Oct 27, 2010

Mountain Girls

To welcome my mama back to the States (she's been in Italy taking cooking and Italian classes, tra-la), I decided she needed some food which celebrates our Appalachian roots.  That's a lie.  I was just craving some beans, and didn't want to eat the whole pot by myself.  Scott Peacock talked about soup beans in this months Better Homes and Gardens, and I'd thought I would give his take a whirl.  He stayed at the Beach Barn once.  I got there right after his stay, hoping for shelves filled with Tupperware full of leftovers from all his cooking.  My hopes were dashed.  He mainly ate out. 

Moving on.  Beans, greens, and cornbread remind me a lot of dinners with me and mama, when Brother and Daddy weren't around.  Although they like it.

Not as much as my maternal grandfather though.  He ate lots of beans, greens and cornbread.  Papa Bruce was a doctor, and believed that a big bowl of greens would cure whatever ailed you.

So for the beans, get a hunk of country ham.  I'm lucky to have Benton's right down the road, so I used that.
After rinsing them off, soak a bad of pinto beans in cold water overnight.  Drain the water, cover again in cold water, and toss your country ham on top (about a quarter of a pound or so).  Cook.  Cook. Cook.
Seriously, bring the beans to a strong simmer and cook for an hour or so.  Meanwhile, throw a big can of whole maters in a bowl and break them up with your fingers.  It's a mushy job.

Next, chop an onion.  I like a rough chop since my eyes were watering so bad I could not see for ten minutes, because it's a rustic dish.

Sauté the onion and a couple clove of garlic in some olive oil until they are soft.

Add the tomatoes and cook for about fifteen minutes.
Then add the tomato mixture to your beans.
Cook for a couple hours til the beans are tender.  Add more water if necessary, as the beans should be pretty soupy to dip your cornbread into.  Mine were not, as I was under the influence of mad amounts of cold medicine.  I decided to rest my eyes while the beans and greens were cooking and zonked out for an hour and a half.  So the beans cooked down a little too much.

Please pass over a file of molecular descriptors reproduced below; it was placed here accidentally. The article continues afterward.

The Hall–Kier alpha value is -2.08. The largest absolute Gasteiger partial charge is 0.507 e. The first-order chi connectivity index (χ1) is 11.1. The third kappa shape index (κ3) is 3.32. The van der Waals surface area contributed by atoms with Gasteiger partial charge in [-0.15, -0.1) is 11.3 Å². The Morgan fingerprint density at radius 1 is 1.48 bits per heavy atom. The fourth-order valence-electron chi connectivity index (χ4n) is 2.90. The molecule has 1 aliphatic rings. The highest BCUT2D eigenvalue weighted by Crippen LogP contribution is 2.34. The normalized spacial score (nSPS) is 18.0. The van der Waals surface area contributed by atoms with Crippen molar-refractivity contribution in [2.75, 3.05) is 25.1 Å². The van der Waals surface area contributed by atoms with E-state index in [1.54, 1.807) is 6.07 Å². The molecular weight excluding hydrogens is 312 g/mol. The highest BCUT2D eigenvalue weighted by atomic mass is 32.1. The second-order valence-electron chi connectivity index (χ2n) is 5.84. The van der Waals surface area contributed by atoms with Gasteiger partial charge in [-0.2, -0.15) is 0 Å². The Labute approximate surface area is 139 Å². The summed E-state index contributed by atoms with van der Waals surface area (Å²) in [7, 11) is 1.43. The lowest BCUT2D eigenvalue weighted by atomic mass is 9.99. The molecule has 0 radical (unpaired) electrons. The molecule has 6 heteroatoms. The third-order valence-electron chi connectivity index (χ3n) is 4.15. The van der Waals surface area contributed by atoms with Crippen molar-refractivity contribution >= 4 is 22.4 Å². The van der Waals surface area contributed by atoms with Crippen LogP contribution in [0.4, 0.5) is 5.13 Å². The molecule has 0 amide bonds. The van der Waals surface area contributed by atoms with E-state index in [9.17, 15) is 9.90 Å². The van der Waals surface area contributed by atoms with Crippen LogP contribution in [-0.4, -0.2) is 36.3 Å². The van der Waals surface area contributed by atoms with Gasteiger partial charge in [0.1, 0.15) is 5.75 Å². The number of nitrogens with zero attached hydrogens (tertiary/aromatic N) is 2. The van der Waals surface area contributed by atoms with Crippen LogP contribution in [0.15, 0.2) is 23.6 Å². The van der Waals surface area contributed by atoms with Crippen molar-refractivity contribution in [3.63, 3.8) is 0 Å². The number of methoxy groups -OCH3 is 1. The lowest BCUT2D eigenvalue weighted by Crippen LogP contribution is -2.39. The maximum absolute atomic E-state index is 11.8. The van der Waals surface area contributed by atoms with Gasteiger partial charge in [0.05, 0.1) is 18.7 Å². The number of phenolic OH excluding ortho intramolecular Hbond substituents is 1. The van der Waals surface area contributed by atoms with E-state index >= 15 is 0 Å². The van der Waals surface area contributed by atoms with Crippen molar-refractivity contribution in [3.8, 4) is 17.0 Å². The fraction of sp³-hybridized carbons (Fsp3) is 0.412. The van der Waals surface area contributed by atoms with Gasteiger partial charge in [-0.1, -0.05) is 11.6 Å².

My grandfather's farm in Cades Cove.

While the tomatoes and beans are simmering away, start your greens.  Put a couple cups of chicken broth in a big pot, and bring to a boil with a couple tablespoons of olive oil.

Add your greens.  I prefer collards, but it's really a matter of personal preference.  Now you no longer have to go through the rigmarole of washing all the sand off the greens.  You can just buy a bag of greens in the salad section.  Maybe not as farm to table, but it sure is convenient. 
Add about a teaspoon of sugar and a teaspoon of baking soda to the greens.  The baking soda makes them sooo tender.  Now, I was going to be good, and make heart healthy greens with no meat.  But I had this hunk of country ham just staring at me, dying to make good pot likker with these greens.  I acceded to the ham's wishes, chopped it up, and added it to the pot.

My mama and her mama in the garden.

Mama made cornbread and brought it over.  I can't make cornbread for the life of me.  Mine always turns out off. 
My brother and Papa Bruce, my grandfather, on the farm.
Then we ate.

It was good.  I ate the entire pot of greens, with some help.  The beans lasted a week, and were tasty.

Just like how my great-great-great grandparents ate.

I resemble my father's side of the family, who were also Appalachians.  Next time I eat something country, I'll scrounge up pictures of that side.


  1. Love the pictures! And I love family recipes and dishes that are filled with love (also? Love = bacon/ham/meat/fat/butter, cheese, etc).

  2. Faye! Love the recipe and the pics! My family had a farm growing up as well in Waynesboro GA. Brings back memories! Ps love the facial expression of the little girl in the last pic! How sassy!!

  3. I love this post! First off, I've always wondered how to make good beans (something my mother always used to do) and secondly, the old pics are fabulous.

    Sometimes I wish I lived way back when...

  4. LOVE this post, Samma Faye! So cool seeing the old pics of your family. Can't wait to try the recipes :)

  5. I'm so obsessed with these family photos you post - beautiful!!

    You make me want to take a vacation day to scan pictures - fabulous!

  6. yum yum! I was craving beans the other day. Looks like I need to just give in!

  7. Best post in this history of this blog that I love. Oh, you! I need to get out to the mountains, stat.

  8. I have crazy mountain families too....except we never escaped...we're still in the back country of NC!



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